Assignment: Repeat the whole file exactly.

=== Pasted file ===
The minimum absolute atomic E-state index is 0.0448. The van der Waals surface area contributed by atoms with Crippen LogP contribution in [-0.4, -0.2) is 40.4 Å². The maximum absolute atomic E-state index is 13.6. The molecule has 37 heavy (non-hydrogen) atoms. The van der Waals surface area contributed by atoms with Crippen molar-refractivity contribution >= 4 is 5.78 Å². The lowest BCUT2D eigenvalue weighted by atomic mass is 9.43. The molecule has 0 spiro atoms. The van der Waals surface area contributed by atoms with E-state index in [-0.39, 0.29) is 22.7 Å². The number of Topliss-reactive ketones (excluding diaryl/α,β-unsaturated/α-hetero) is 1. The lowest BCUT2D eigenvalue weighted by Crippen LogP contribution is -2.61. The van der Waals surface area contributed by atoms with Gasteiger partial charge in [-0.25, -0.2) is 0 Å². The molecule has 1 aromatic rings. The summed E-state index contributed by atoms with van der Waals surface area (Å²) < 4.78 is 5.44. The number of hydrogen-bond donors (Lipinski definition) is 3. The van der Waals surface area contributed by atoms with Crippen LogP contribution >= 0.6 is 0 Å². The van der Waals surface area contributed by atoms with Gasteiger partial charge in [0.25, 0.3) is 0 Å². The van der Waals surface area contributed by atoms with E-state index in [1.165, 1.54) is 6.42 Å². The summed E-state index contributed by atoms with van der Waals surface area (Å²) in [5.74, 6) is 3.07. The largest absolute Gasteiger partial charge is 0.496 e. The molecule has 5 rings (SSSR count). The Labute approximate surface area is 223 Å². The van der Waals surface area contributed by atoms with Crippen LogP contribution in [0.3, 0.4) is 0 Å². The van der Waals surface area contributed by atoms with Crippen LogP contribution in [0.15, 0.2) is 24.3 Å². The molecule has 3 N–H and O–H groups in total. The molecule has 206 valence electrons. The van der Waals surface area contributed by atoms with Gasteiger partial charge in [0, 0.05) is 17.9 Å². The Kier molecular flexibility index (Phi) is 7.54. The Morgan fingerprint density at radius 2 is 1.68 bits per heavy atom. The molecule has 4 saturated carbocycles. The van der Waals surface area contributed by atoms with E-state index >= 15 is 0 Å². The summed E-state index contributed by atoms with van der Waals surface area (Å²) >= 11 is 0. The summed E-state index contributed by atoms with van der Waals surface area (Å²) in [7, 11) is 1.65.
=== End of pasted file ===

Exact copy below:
The minimum absolute atomic E-state index is 0.0448. The van der Waals surface area contributed by atoms with Crippen LogP contribution in [-0.4, -0.2) is 40.4 Å². The maximum absolute atomic E-state index is 13.6. The molecule has 37 heavy (non-hydrogen) atoms. The van der Waals surface area contributed by atoms with Crippen molar-refractivity contribution >= 4 is 5.78 Å². The lowest BCUT2D eigenvalue weighted by atomic mass is 9.43. The molecule has 0 spiro atoms. The van der Waals surface area contributed by atoms with E-state index in [-0.39, 0.29) is 22.7 Å². The number of Topliss-reactive ketones (excluding diaryl/α,β-unsaturated/α-hetero) is 1. The lowest BCUT2D eigenvalue weighted by Crippen LogP contribution is -2.61. The van der Waals surface area contributed by atoms with Gasteiger partial charge in [-0.25, -0.2) is 0 Å². The molecule has 1 aromatic rings. The summed E-state index contributed by atoms with van der Waals surface area (Å²) < 4.78 is 5.44. The number of hydrogen-bond donors (Lipinski definition) is 3. The van der Waals surface area contributed by atoms with Crippen LogP contribution >= 0.6 is 0 Å². The van der Waals surface area contributed by atoms with Gasteiger partial charge in [0.25, 0.3) is 0 Å². The van der Waals surface area contributed by atoms with E-state index in [1.165, 1.54) is 6.42 Å². The summed E-state index contributed by atoms with van der Waals surface area (Å²) in [5.74, 6) is 3.07. The largest absolute Gasteiger partial charge is 0.496 e. The molecule has 5 rings (SSSR count). The Labute approximate surface area is 223 Å². The van der Waals surface area contributed by atoms with Crippen LogP contribution in [0.3, 0.4) is 0 Å². The van der Waals surface area contributed by atoms with Crippen LogP contribution in [0.15, 0.2) is 24.3 Å². The molecule has 3 N–H and O–H groups in total. The molecule has 206 valence electrons. The van der Waals surface area contributed by atoms with Gasteiger partial charge in [0, 0.05) is 17.9 Å². The Kier molecular flexibility index (Phi) is 7.54. The Morgan fingerprint density at radius 2 is 1.68 bits per heavy atom. The molecule has 4 saturated carbocycles. The van der Waals surface area contributed by atoms with E-state index >= 15 is 0 Å². The summed E-state index contributed by atoms with van der Waals surface area (Å²) >= 11 is 0. The summed E-state index contributed by atoms with van der Waals surface area (Å²) in [7, 11) is 1.65.